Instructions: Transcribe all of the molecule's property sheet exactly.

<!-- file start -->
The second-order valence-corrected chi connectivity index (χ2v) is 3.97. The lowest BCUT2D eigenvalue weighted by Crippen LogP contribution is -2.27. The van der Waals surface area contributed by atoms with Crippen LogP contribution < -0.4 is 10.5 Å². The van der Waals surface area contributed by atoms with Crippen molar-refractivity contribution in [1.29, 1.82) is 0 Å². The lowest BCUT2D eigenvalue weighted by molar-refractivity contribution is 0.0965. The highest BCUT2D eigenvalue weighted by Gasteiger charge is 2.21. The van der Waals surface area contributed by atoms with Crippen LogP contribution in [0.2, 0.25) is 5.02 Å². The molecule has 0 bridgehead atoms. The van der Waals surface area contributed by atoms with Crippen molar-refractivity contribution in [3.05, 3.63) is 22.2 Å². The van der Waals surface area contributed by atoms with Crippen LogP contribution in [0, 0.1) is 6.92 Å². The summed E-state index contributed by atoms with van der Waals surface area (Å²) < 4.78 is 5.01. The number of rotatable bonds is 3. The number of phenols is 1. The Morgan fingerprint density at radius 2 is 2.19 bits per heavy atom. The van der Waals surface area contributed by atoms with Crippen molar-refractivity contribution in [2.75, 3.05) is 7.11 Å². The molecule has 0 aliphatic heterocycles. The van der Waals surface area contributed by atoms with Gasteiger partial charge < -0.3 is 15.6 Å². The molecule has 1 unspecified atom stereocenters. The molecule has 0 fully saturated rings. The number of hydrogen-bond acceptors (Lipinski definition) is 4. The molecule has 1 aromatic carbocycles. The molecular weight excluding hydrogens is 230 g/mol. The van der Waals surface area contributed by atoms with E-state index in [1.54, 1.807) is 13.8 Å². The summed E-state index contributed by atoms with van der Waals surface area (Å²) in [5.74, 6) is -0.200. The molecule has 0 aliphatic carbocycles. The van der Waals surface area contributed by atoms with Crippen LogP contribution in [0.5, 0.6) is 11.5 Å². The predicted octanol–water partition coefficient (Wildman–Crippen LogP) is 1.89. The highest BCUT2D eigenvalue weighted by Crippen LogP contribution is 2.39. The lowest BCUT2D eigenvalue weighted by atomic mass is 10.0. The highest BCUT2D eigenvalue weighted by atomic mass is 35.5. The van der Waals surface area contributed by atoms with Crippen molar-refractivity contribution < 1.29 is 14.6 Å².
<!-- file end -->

The second-order valence-corrected chi connectivity index (χ2v) is 3.97. The lowest BCUT2D eigenvalue weighted by Crippen LogP contribution is -2.27. The van der Waals surface area contributed by atoms with Crippen LogP contribution < -0.4 is 10.5 Å². The van der Waals surface area contributed by atoms with Crippen molar-refractivity contribution in [1.29, 1.82) is 0 Å². The lowest BCUT2D eigenvalue weighted by molar-refractivity contribution is 0.0965. The highest BCUT2D eigenvalue weighted by Gasteiger charge is 2.21. The van der Waals surface area contributed by atoms with Crippen LogP contribution in [0.2, 0.25) is 5.02 Å². The molecule has 0 bridgehead atoms. The van der Waals surface area contributed by atoms with Crippen molar-refractivity contribution in [3.05, 3.63) is 22.2 Å². The van der Waals surface area contributed by atoms with Crippen LogP contribution in [0, 0.1) is 6.92 Å². The summed E-state index contributed by atoms with van der Waals surface area (Å²) < 4.78 is 5.01. The number of rotatable bonds is 3. The number of phenols is 1. The Morgan fingerprint density at radius 2 is 2.19 bits per heavy atom. The van der Waals surface area contributed by atoms with Crippen molar-refractivity contribution in [2.75, 3.05) is 7.11 Å². The molecule has 0 aliphatic heterocycles. The van der Waals surface area contributed by atoms with Gasteiger partial charge < -0.3 is 15.6 Å². The molecule has 1 unspecified atom stereocenters. The molecule has 0 fully saturated rings. The number of hydrogen-bond acceptors (Lipinski definition) is 4. The molecule has 1 aromatic carbocycles. The molecular weight excluding hydrogens is 230 g/mol. The van der Waals surface area contributed by atoms with E-state index in [1.54, 1.807) is 13.8 Å². The summed E-state index contributed by atoms with van der Waals surface area (Å²) in [5.74, 6) is -0.200. The molecule has 0 aliphatic carbocycles. The van der Waals surface area contributed by atoms with Crippen LogP contribution in [0.5, 0.6) is 11.5 Å². The predicted octanol–water partition coefficient (Wildman–Crippen LogP) is 1.89. The highest BCUT2D eigenvalue weighted by Crippen LogP contribution is 2.39. The lowest BCUT2D eigenvalue weighted by atomic mass is 10.0. The highest BCUT2D eigenvalue weighted by atomic mass is 35.5. The van der Waals surface area contributed by atoms with Crippen molar-refractivity contribution < 1.29 is 14.6 Å².